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The education of Ms Brigid Jones

The education of Ms Brigid Jones

🕔19.Dec 2012
Brigid Jones

Signs of rebellion among Labour backbenchers over a £110 million cuts package for 2013-14 are beginning to become more apparent almost by the day, leaving Birmingham City Council leader Sir Albert Bore facing an almost impossible task in attempting to placate his group.

Most concern has been focused on the Children, Young People and Families budget, where savings of £23.8 million have to be identified. Protests by Labour councillors who are not in the cabinet have a familiar ring to them – of course cuts have to be made, but not to services for vulnerable people, they insist.

As Sir Albert has pointed out, the scale of savings required, which amount to 50 per cent of the core budget over six years, are such that it is inevitable children, the elderly and disabled people will to some extent be hit even if the impact can be lessened.

And if backbenchers don’t like next year’s cuts, they will simply hate the 2014-15 budget where Sir Albert has said services will have to be decommissioned.

Two weeks ago the council’s ruling Labour group refused to accept Sir Albert’s plan to save £9.5 million a year by closing about 40 children’s centres in ‘wealthy’ parts of Birmingham.

Today, the education scrutiny committee asked the cabinet to think again about a proposal to save just under £1 million by cutting free home to school transport for a range of children, including those with special needs.

It has to be said that Cllr Brigid Jones, surprisingly appointed education cabinet member in May, did not give a very impressive performance at the committee. Questioned about how many children would be denied free transport to school, surely a most pertinent question, Cllr Jones waffled about the figures being buried in a report. Asked to clarify matters after the meeting, she was unable to give a figure.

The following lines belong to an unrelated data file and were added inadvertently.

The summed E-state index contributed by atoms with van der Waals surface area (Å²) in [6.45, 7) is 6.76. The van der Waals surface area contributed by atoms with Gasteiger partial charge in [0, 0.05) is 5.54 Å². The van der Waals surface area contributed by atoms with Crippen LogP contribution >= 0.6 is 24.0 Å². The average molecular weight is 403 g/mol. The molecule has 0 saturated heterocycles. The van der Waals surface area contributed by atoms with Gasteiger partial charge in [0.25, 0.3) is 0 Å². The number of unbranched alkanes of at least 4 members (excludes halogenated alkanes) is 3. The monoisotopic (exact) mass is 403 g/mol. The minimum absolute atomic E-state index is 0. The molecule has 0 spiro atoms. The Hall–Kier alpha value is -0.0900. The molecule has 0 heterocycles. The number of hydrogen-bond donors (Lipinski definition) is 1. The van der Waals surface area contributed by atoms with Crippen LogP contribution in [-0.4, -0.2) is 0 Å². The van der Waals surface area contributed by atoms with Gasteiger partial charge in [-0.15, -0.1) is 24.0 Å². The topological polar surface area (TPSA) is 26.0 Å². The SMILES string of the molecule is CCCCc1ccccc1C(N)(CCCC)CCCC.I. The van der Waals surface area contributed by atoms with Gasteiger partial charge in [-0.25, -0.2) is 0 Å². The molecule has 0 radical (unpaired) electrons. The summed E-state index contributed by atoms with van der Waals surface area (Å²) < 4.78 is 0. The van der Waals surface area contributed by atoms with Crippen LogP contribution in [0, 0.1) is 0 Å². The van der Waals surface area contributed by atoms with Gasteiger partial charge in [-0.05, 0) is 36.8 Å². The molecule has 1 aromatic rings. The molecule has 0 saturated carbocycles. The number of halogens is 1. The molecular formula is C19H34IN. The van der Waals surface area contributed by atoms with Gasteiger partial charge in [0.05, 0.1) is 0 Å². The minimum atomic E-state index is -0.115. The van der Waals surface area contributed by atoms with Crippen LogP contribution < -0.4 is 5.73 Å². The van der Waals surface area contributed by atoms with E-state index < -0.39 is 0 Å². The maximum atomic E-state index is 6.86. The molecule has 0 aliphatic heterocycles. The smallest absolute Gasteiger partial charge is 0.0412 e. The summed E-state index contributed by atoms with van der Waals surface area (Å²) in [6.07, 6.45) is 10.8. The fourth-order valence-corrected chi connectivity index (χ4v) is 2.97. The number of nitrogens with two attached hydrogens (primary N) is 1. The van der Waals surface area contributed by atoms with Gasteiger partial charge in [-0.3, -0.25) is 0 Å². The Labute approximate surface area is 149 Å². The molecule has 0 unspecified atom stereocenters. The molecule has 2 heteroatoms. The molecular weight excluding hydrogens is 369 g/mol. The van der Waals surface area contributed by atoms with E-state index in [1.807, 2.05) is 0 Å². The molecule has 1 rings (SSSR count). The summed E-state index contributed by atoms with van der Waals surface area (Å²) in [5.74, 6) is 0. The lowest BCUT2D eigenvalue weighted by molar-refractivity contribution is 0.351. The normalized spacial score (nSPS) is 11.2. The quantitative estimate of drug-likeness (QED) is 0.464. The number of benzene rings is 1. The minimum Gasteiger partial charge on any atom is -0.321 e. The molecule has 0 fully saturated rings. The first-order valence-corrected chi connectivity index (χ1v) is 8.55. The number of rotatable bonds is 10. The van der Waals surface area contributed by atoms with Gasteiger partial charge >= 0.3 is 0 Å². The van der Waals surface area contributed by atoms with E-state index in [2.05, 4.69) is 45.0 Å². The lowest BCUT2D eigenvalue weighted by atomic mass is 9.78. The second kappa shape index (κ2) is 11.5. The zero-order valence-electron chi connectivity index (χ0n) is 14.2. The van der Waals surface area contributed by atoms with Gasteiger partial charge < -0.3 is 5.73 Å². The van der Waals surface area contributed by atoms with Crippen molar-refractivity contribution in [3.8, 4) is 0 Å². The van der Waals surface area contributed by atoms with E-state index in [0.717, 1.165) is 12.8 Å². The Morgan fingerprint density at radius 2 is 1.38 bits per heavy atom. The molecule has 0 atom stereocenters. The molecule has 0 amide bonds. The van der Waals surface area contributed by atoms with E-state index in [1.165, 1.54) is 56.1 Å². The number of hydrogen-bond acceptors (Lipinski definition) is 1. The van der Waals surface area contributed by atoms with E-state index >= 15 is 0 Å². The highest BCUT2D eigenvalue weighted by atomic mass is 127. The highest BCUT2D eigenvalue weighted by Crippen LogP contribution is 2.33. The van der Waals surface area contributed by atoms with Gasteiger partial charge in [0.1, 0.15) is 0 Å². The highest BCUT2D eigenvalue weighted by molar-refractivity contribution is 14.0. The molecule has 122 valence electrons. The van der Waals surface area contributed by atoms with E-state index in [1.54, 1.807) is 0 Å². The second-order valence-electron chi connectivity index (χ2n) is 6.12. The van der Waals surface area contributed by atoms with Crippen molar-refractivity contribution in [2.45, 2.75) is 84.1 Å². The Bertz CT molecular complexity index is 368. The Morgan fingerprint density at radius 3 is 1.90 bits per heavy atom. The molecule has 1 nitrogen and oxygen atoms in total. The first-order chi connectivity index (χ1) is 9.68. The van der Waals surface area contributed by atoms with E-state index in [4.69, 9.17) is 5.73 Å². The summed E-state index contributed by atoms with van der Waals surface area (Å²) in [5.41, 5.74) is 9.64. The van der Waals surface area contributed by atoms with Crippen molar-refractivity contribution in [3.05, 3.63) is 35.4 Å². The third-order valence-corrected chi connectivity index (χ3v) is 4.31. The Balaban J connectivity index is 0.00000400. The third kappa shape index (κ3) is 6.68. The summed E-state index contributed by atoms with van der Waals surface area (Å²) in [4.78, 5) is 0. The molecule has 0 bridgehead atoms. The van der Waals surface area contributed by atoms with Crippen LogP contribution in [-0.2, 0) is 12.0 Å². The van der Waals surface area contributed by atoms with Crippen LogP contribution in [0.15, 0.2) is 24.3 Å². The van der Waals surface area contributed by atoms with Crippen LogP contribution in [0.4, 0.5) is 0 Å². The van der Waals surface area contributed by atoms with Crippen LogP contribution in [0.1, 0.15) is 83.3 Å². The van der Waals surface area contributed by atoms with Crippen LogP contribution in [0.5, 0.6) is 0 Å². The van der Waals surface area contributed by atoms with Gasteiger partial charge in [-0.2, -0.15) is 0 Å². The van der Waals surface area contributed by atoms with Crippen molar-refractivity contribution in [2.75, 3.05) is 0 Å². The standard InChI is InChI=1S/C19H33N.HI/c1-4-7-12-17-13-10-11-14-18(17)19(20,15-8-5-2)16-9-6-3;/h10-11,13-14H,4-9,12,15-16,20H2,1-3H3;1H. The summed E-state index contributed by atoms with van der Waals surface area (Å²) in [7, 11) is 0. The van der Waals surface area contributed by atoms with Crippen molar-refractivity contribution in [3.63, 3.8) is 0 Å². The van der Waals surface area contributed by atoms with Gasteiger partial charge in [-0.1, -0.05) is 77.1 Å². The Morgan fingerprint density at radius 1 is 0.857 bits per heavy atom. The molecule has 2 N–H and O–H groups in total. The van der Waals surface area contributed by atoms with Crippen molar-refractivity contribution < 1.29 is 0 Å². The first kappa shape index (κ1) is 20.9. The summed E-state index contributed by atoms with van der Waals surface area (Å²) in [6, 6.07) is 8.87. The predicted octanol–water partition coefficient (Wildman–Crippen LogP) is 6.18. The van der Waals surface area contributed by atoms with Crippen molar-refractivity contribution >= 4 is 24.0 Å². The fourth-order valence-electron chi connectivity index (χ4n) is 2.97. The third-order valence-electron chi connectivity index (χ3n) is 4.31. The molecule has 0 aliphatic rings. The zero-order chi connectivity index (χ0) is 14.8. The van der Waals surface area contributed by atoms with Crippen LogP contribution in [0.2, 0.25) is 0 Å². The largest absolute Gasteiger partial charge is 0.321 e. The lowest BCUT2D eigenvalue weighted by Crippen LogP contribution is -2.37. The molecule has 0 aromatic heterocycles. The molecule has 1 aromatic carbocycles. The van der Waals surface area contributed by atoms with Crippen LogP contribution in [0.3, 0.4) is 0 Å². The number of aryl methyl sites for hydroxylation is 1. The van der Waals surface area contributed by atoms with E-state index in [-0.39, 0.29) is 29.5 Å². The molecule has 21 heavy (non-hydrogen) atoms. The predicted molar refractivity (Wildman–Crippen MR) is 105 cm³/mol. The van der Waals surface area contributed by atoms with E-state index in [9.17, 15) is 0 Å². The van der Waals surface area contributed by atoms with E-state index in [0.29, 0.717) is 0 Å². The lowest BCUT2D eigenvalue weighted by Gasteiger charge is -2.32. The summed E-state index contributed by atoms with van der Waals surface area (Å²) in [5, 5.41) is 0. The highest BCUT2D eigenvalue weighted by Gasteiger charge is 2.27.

It became clear from the voluminous report that between 1,200 and 1,800 children could be affected by the proposals, although the figure might be higher because no one is quite sure how many special needs children will actually be affected.

The changes proposed by Cllr Jones include:

  • Reverting to statutory qualifying distances for free transport, ending Birmingham’s more generous provision. Eight-year-olds would be expected to walk up to three miles to school.
  • Removing completely free transport for children attending faith schools.
  • Removing completely free transport for pupils aged 16-plus.
  • Free transport to remain for special needs children, but only if they are attending the nearest school to home.

There are also proposals to introduce personal transport budgets for parents and carers, effectively handing over a lump sum of money and relying on families organising school transport themselves.

Quizzed by the scrutiny committee about how she arrived at her proposals, Cllr Jones could only say that it was all very difficult and she really didn’t want to cut anything. She noted that home to school transport costs the council £17 million a year, but as controversial as her cuts are they will only raise about £800,000.

On the subject of special needs pupils, many of whom are disabled, Cllr Jones said: “We are not going to ask people who can’t walk to walk. That’s not going to happen.”

However, committee members made the point that most children with special needs do not attend the school closest to their home and would therefore lose free transport.

It was left to Labour councillor Barry Bowles to express the scrutiny committee’s displeasure: “I don’t think the answers were in depth. I’m certainly not convinced that this is the way forward.”

Scrutiny committee chairman Anita Ward, once seen as one of Sir Albert’s staunchest allies, expressed her frustration: “We haven’t had the answers we were seeking.”

She will now attend a special cabinet meeting to plea for the home to school transport proposals to be re-worked. Whether they are will probably depend on the amount of pressure the Labour group is able to exert on Sir Albert.

Cllr Jones’s baptism of fire was hardly unexpected. Attempts to save money by cutting free home to school transport have been kicking around at the council for about four years, with little sign of progress so far. It seems inevitable, given the scale of savings the council has to make, that the school bus service will have to be reformed – whether Cllr Jones can deliver the goods, remains to be seen.

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